NEW YORK (AP) — JPMorgan Chase CEO Jamie Dimon plans to apologize before members of Congress on Wednesday for a trading loss that has cost the bank more than $2 billion.
He is also saying that the bank has taken steps to make sure it does not happen again.
"We have let a lot of people down, and we are sorry for it," Dimon says in testimony prepared for his appearance before the Senate Banking Committee on Wednesday. The testimony was released Tuesday by the bank.
JPMorgan Chase mounted a companywide strategy to reduce risk in December 2011, but that backfired when one of the bank's divisions added risk instead, Dimon says in the prepared remarks.
The bank has named a new leader for the division responsible for the loss, has established a risk committee and is conducting a review of what went wrong, he says.
"While we can never say we won't make mistakes — in fact, we know we will — we do believe this to be an isolated event," Dimon says in the prepared testimony.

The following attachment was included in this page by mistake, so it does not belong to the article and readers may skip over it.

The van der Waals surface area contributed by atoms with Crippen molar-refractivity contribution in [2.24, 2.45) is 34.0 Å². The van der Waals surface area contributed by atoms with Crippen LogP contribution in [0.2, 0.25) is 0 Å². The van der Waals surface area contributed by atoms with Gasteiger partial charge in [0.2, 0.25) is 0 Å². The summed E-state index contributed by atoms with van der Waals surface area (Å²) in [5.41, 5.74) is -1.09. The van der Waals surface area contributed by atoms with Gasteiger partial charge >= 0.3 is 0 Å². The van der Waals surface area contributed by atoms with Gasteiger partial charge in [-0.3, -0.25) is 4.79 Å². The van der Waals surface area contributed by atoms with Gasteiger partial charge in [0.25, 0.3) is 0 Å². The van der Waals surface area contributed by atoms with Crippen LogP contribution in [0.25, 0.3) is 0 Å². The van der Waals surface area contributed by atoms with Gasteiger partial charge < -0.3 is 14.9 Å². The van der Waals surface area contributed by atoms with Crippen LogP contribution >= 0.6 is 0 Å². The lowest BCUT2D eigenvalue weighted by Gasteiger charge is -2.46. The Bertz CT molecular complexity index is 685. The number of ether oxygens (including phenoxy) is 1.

The Banking Committee's chairman, Sen. Tim Johnson, D-S.D., says in his opening statement for Wednesday's hearing that the bank had "an out-of-control trading strategy with little to no risk controls" that cost it billions.
"So what went wrong? For a bank renowned for its risk management, where were the risk controls?" Johnson says. "How can a bank take on 'far too much risk' if the point of the trades was to reduce risk in the first place? Or was the goal really to make money? "
The trading loss has revived Democrats' push for stricter oversight of Wall Street banks. The Securities and Exchange Commission is also reviewing the matter.
Some Democrats contend that the trades in question would have violated the so-called Volcker rule, which will bar large banks from making bets for their own profit.
The rule takes effect in July, and banks will have two years to comply. Dimon has been among the most outspoken critics of the rule.
He and other bank executives successfully pushed for an exemption for banks to make trades for their own profit if they are hedging against risk, as Dimon has contended the bank was doing in this case. Some lawmakers are asking top federal regulators to strip the exemption.